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Environment

A New Tool to Imagine Getting to Net Zero Emissions

Climate change can feel insurmountable. ‘Design Our Climate’ aims to break down possible paths forward.

Meghan Mast 13 Nov 2019 | TheTyee.ca

Meghan Mast is a Winnipeg-based multimedia journalist who has covered agriculture, politics, hydro, health and the climate crisis. Her work has appeared on the CBC and in the Winnipeg Free Press, the Globe and Mail and Megaphone magazine.

How do we move from feeling paralyzed by polarized politics toward meaningful action on an issue as overwhelming as climate change?

This is the question at the heart of a new tool developed by a team of chemistry and physics professors and undergraduate students at a research centre of the King’s University in Edmonton.

Peter Mahaffy, the director of the King’s Centre for Visualization in Science, thinks the team from the oil capital of Canada is well situated to address such large existential issues.

“If these conversations about energy efficiency and climate can happen in Alberta, they can happen anywhere in the world,” Mahaffy said.

He acknowledges these conversations in Alberta are “extremely polarizing,” but believes the gaps can be breached by thoughtful and intentional communication that encourages people to see how they can be a part of the solution.

Design Our Climate, known as DOCs, is an interactive simulation supported by Energy Efficiency Alberta, a provincial government-funded program. The tool is peer-reviewed by 25 global experts on a variety of intersecting fields including climate change, mitigation strategies and impacts and education.

The tool takes the complicated challenge of climate change and breaks it down into “wedges” that are more manageable.

Users can use the tool for free through the KCVS website on a laptop or desktop.

582px version of IMAGE1.Doc-Tool.jpg
The ‘Design Our Climate’ tool. Use it here.

Users can see where global greenhouse gas emissions are headed if we continue our current trajectory of exponential increase, and they can see where we need to go if we’re to hit “net-zero” emissions by 2050.

They can design their own climate future by customizing mitigation strategies through adjusting multiple variables from five different sectors: electricity, transportation, land use, buildings and materials.

Each sector breaks down into sub-categories to reveal more specific information about how some variables are more carbon-intensive than others. For example, coal power and natural gas are more carbon-intensive than solar, wind and nuclear. The DOCs tool provides feedback as the user adjusts the variables, flagging a “reality check” message when they’ve veered into territory that isn’t realistic or has alternative costs. For example, move the solar energy meter too high and the tool will alert you that solar energy requires a certain amount of land for solar panel deployment.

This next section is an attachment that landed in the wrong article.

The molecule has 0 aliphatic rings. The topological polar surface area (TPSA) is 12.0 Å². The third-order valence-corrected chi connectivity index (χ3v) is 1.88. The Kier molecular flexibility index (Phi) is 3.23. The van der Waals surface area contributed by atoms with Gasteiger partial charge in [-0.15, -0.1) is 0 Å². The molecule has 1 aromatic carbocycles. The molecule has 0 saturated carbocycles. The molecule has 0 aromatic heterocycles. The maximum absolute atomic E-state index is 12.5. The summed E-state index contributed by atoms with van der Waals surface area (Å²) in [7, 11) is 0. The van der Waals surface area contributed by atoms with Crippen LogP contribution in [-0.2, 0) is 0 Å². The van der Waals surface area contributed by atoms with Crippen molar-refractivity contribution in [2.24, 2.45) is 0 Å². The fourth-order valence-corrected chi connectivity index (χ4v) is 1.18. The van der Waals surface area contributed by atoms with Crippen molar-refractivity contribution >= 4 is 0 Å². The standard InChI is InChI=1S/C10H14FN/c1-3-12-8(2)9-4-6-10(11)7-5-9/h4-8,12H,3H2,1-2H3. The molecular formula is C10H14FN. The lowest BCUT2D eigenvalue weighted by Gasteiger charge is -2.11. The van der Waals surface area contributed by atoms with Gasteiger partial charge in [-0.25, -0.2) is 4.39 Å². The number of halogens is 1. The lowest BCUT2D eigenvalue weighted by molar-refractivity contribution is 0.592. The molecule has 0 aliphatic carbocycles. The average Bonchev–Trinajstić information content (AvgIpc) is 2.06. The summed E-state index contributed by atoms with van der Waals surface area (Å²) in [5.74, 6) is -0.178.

“There’s no silver bullet to get from where we are to where we need to be,” Mahaffy said. “We’re not going to do it all with wind, not just with solar, but maybe we can get to where we need to be with a silver buckshot — a mosaic of solutions.”

Once the user finishes changing the different variables to lower global GHG emissions, they can move towards “what’s next” and create their own action plan. People are invited to share the resource with friends, family, colleagues and even their elected officials.

The hope, Mahaffy said, is “to get people engaged in deep and meaningful conversations about climate change solutions.”

DOCs uses an approach, introduced at Princeton University 15 years ago, that addressed the seemingly insurmountable problem of greenhouse gas emissions by breaking it into smaller, more tangible challenges. Mahaffy found the approach to be a hopeful one when the King’s group was feeling discouraged and overwhelmed after years of working on providing digestible information on climate science.

The team drew on research about the best ways to engage people about climate change, and they are hopeful the tool will help people navigate past polarizing viewpoints. “We frame the language, the conversation, to get at the things the audience care about and communicate with trusted messengers,” he said.

Mahaffy said environmental advocates and educators around the world have shown interest in the tool, as has the Chemical Institute of Canada, a professional association that includes people who work in the fossil fuel sector.

The team hopes the tool will be used in a variety of contexts as a depolarizing conversation starter about solutions to the climate crisis. The team is working with three partner organizations to distribute the tool.

The Alberta Council for Environmental Education, a charity working to advance environmental education in the province, is working on getting the simulation into the province’s Grades 9 and 10 science and social studies classrooms. Staff at Student Energy, a non-profit that distributes energy information to students globally, are distributing it to university students. And Energy Futures Lab, an Alberta-based think tank, is using the tool with their public outreach and industry education.

Last weekend the King’s team launched the simulation at the Alberta Teachers’ Association science council conference where Mahaffy said it was well-received.

“My sense is that Canada is ready for non-polarizing conversations about climate change,” he said.  [Tyee]

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